In this case he uses 4, 10, 10.

        Its almost as if he were choosing the last point to match as close to his parabola as possible. (who thinks parabolas have anything to do with climate, anyway ! !.)

        He can get around this major cherry-picking by using more points, say at an equal 4 year split. (although yearly points would be better)

        He strenuously refuses to do this, because he knows it wouldn’t fit his predetermined curve.

        • who thinks parabolas have anything to do with climate …

          Well, not parabolas, but there is plenty of hyperbolic stuff in official climate science …

        • AndyG55 says:

          I know exactly what Henry is trying to show, but 4 points is meaningless on a parabola.
          3 points will always define a parabola, so the whole thing rests on ONE extra point.

          I have suggested how he can remedy this major issue, but he steadfastly refuses to.

          He needs to get at least 8 point, although yearly would be best.. Sure this will drop the R² value, but it is the only way he can show that his theory has any meaning.

        • Henry P says:

          Andy says,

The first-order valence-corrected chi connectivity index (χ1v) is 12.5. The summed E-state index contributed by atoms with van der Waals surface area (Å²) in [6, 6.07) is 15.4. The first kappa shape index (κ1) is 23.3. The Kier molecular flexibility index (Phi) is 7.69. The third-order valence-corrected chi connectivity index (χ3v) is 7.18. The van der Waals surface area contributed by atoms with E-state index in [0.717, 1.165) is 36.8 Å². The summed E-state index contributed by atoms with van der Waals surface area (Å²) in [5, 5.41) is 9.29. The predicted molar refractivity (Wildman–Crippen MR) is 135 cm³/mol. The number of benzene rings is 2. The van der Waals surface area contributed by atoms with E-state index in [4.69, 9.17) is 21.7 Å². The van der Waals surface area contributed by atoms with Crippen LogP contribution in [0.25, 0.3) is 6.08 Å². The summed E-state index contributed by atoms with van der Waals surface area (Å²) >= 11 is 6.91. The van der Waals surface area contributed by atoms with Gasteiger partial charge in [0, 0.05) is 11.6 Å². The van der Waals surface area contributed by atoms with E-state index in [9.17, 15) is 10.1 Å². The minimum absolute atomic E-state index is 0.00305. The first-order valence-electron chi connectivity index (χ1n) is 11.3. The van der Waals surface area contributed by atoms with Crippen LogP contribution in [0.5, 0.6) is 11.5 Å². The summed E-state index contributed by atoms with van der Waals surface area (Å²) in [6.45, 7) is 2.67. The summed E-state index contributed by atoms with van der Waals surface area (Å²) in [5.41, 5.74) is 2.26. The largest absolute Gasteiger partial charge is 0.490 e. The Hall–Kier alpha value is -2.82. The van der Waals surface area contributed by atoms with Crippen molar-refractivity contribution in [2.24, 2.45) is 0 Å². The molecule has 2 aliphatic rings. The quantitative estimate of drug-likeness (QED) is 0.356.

Its almost as if he were choosing the last point to match as close to his parabola as possible. (who thinks parabolas have anything to do with climate, anyway ! !.)
          He strenuously refuses to do this, because he knows it wouldn’t fit his predetermined curve.
          Henry says
          you have got to be kidding me if you think I can “arrange” the data in such a way….
          I have tried to explain the way I work but it seems you still do not get it. Let me try again.
          [in this case] 11 weather stations, going back to 1976,on average, one recording of a minimum temperature every day = 152570 measurements in total for the longest period from the start.
          It looks to me you don’t understand what each black figure in the table stands for? Each black result is the result of a linear regression, giving me the speed of warming/cooling at the station in K/annum, i.e. the value before the x.
          You can take more regression points to give you more points on the parabola, but with the same sample that would be stupid, because what with Rsquare>0.999 it is not going to make much of any difference. The sample of all the measurements taken has defined the function. What you are looking in the graph at is K/annum per annum, i.e. that is acceleration / deceleration.